How to Compare Car Insurance Quotes 2024
How Does LendingTree Get Paid?
LendingTree is compensated by companies on this site and this compensation may impact how and where offers appear on this site (such as the order). LendingTree does not include all lenders, savings products, or loan options available in the marketplace.

How Does LendingTree Get Paid?

LendingTree is compensated by companies on this site and this compensation may impact how and where offers appear on this site (such as the order). LendingTree does not include all lenders, savings products, or loan options available in the marketplace.

Getting the Cheapest Used Car Insurance

Updated on:
Content was accurate at the time of publication.

Getting the lowest-priced used car insurance often comes down to picking the correct coverage.

Full-coverage car insurance may not have enough of a return on investment for a used vehicle, depending on the age of the car. And if you financed your car, GAP insurance may be a good buy.

Either way, you’ll need to act quickly in getting a new policy, since the grace period on your current insurance policy (if you have one) might not last long.

Find the Cheapest Car Insurance Quotes in Your Area

The average annual used car insurance cost is $1,976 for full coverage and $773 for minimum coverage.

According to iii.org, the cost to insure a used car rose 12.7% in 2022. A large part of the price increase for used cars is due to the higher risk of filing a claim as a car gets older.

While the age of a car is a factor that car insurance companies will use when calculating a quote, one insurer may consider it a higher risk factor than another, resulting in them charging you a higher rate.

To avoid paying more than you need to, compare car insurance quotes from several providers.

A used car dealership is going to require seeing proof of auto insurance before letting you drive a car off their lot. You’ll need to carry at least your state’s minimum coverage requirements.

If you already have insurance for another car, most providers offer a grace period during which the used car can be temporarily covered under the policy. It’s best to contact your car insurance company as soon as possible after you buy the vehicle.

When buying a used car, you’ll want a policy with at least your state’s minimum coverage in place. State-mandated liability limits are rarely updated.

An extended hospital stay or court case after an at-fault accident can exceed most states’ limits quickly. Once your policy limits are hit, you’re paying any remaining damages out of pocket.

In order to avoid expensive damage costs, consider buying the following liability limits:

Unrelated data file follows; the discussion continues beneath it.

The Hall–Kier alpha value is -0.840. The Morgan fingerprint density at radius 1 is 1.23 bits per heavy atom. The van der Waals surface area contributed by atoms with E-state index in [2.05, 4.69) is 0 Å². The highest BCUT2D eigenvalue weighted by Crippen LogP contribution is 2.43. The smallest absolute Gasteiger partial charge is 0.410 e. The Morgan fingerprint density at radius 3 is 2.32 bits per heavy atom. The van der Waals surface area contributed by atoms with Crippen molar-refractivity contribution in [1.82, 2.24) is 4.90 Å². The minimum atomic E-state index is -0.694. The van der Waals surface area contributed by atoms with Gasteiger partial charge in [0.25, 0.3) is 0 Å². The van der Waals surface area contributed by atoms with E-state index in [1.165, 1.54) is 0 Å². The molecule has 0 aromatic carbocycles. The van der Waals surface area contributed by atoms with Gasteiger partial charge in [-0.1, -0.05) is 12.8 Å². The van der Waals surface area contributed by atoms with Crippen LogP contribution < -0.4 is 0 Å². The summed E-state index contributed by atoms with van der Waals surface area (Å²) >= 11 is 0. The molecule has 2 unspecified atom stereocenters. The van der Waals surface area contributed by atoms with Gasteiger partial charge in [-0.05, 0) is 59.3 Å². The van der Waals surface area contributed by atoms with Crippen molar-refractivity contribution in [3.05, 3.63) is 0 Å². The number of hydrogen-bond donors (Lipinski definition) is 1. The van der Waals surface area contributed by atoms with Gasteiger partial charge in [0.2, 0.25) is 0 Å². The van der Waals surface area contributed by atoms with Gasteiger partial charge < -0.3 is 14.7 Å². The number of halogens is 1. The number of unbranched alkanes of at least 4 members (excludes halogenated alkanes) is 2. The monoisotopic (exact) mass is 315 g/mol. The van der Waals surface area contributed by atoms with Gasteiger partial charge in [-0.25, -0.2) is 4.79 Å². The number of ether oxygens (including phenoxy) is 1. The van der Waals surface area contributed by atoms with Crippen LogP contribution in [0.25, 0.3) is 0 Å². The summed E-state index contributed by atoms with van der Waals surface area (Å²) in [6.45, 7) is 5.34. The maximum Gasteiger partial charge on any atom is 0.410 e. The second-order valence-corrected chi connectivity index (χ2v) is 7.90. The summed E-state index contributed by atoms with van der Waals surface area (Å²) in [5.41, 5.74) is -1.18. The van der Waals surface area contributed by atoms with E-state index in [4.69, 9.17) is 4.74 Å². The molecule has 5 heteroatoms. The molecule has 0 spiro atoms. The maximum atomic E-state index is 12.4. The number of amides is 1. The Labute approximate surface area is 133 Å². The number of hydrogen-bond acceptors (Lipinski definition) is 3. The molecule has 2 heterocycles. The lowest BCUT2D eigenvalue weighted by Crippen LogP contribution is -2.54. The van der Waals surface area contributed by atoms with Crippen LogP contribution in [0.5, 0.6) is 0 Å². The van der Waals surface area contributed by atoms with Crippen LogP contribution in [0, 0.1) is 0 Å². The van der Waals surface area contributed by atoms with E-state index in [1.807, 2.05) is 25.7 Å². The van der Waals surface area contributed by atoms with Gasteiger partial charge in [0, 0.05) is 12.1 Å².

• Personal liability per person: $100,000
  • Personal liability per accident: $300,000
  • Property damage: $100,000

After that, consider if full-coverage car insurance is a good idea.

A new car starts depreciating the moment you drive it off the lot. A used car with even only a few years on it will have a low value when you buy it.

If the car is totaled in a collision, the payout is based on its depreciated value. What you get after your claim may be less than what you paid in premiums over time and the deductible you choose.

But if your car is older than five years or has more than 100,000 miles on it, full-coverage car insurance may not be worth it.

If you’ve financed or leased a used car, your lender will probably require you to carry full-coverage car insurance. Once the car is paid off, however, you can drop the full coverage if you choose to.

Guaranteed asset protection (GAP insurance) is coverage that pays the difference between what your used car is worth and how much you still owe on its loan.

Say you owe $10,000 on your car loan and your car is only worth $5,000. GAP insurance covers the $5,000 difference. If you only have collision or comprehensive coverage, you’ll only be paid out what the car is valued at — which could be much less than what you owe on your loan.

Some lenders require GAP insurance as part of their financing agreement, but it’s not as common as requiring full-coverage car insurance.

We looked at thousands of car insurance quotes from across the country for a 30-year-old man with good credit and no tickets, accidents or convictions for driving under influence, using a 2015 Honda Civic EX.

The following coverage limits were used:

  • Bodily injury liability: 50,000 per person, $100,000 per accident
  • Property damage liability: $25,000
  • Uninsured motorist: $50,000 per person, $100,000 per accident, where required by law
  • Personal injury protection: minimum limits, where required by law
  • Collision: $500 deductible
  • Comprehensive $500 deductible